Riki Wilchins on the TG spectrum

Posted by – October 19, 2003

from Riki Wilchins’ Gender Queer :

“Transgender was intended as an umbrella term, then a name of inclusion. But umbrellas don’t work well when one group holds them up. Today, trans activism is often focused on the problems (bathroom access, name change, workplace transition, and hate crimes) faced by those who have been most active in its success: postoperative male-to-female transexuals (any similarity to the author is purely coincidental).

Yet there is little being done today to address the needs of drag people, butches, cross-dressers, transexuals who do not seek surgery, or (besides the Intersex Society of North America) intersexuals. Cross-dressers especially have suffered from lack of representation, although they number in the millions and experience severe problems associated with child custody, job discrimination, hate crimes, and punitive divorce precedents.

Thus has transgender, a voice that originated from the margins, begun to produce its own marginalized voices. And in part because – as an identity organized around “transgression” – there is a growing debate over who is “most transgressive.” How does one decide such questions? For instance, as one transexual put it, “I’m not this part-time. I can’t hang my body in the closet and pass on Monday.” There is no doubt, from one perspective, that cross-dressers enjoy some advantages. They are large in numbers, most only dress occasionally, and they can do so in the privacy of their own homes. Does that mean they would live that way if they had a choice? Does it really make them “less transgressive”?

In fact, nobody wants men in dresses. There are no “out” cross-dressers, and almost no political organization wants them or wants to speak in their name. “A man in a dress” is the original “absurd result” that judges, juries, even legislators try to avoid at all costs when rendering verdicts or crafting laws. “Men in dresses” isn’t the next hit movie: It’s a punch line in the next joke.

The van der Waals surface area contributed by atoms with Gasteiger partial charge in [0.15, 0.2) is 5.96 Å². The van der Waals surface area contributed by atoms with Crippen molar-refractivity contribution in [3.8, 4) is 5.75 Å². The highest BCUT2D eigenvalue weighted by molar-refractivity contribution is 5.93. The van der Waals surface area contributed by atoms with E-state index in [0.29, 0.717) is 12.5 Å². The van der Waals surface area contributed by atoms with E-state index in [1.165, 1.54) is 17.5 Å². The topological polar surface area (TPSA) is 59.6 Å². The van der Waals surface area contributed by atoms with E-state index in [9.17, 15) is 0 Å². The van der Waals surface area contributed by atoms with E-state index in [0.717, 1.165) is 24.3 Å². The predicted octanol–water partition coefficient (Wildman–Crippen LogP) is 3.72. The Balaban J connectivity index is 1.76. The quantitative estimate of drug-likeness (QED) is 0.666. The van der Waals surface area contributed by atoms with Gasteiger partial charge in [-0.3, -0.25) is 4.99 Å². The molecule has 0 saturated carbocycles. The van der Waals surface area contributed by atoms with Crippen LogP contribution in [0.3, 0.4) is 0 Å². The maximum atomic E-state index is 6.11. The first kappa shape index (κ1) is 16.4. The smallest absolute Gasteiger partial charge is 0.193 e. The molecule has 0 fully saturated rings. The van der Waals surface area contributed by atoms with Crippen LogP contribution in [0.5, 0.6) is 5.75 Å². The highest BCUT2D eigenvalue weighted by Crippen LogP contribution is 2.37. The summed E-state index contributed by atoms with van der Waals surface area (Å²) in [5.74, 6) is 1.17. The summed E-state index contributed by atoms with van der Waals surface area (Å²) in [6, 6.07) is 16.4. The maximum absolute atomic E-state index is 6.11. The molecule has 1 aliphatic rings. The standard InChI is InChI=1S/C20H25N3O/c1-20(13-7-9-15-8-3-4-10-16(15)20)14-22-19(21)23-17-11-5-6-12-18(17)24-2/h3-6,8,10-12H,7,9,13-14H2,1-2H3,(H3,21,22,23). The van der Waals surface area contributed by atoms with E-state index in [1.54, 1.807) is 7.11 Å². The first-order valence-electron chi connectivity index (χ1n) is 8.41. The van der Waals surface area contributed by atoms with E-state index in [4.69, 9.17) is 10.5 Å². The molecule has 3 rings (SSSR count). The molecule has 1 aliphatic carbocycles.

Among genderqueer youth, it is no longer rare to hear complaints of being frozen out of transgender groups because they don’t want to change their bodies. In an identity that favors transexuals, changing one’s body has become a litmus test for transgression. . . .

Since trans activists have loudly and justifiably complained about being “most transgressive” and about being consigned to the bottom rung of gay and feminist concerns, so it is doubly unfortunate to see them developing hierarchies of their own, in which transpeople must compete for legitimacy and in which their own margins soemtimes go unrecognized. Indeed, like assertions over who has more “privilege,” debates over who is most “transgressive” are a form of reverse discrimination that seeks to confer status based on who has it worst. Which is to say, debates over identity are always divisive and never conclusive. They are divisive because at heart they are about conferring status, always a zero-sum game. For one person to win, another must lose. They are inconclusive because there are no objective criteria by which to decide. Winning such debates is always a function of who sets the rules and who gets to judge. And since postsurgical transexuals are most often in a position to judge, at the moment, the rules tend to favor their life experiences . . .

There is no denying that after a persistent 10-year struggle, the T in LGBT is here to stay. Will the new gay embrace of transgender be successful? Will gay organizations actually devote any real resources to transgender, and if so, will they give us anything more than transexual rights? On this, the jury is still out. Although a few organizations have led the way, most organizations have not brought to bear anything like real muscle, and what muscle there is continues to be channeled into “gender identity” and transexual concerns. In the meantime, butches, queens, fairies, high femmes, tomboys, sissy boys and cross-dressers have completely vanished from civil discourse. They are never mentioned in public statements by any major progressive organization. For political purposes, they have ceased to exist. Gender itself remains invisible as a progressive issue. If it is mentioned at all, it is carefully confined to transgender. . . . With gender stretched out across the whole surface of individuals’ relations with society, maybe it’s time to quit attacking the problem piecemeal, waiting for the next issue to appear on the front page of the New York Times. Maybe it’s time to acknowledge gender stereotypes as a problem we all share, a central concern, a way to come together: a human rights issue for us all.”

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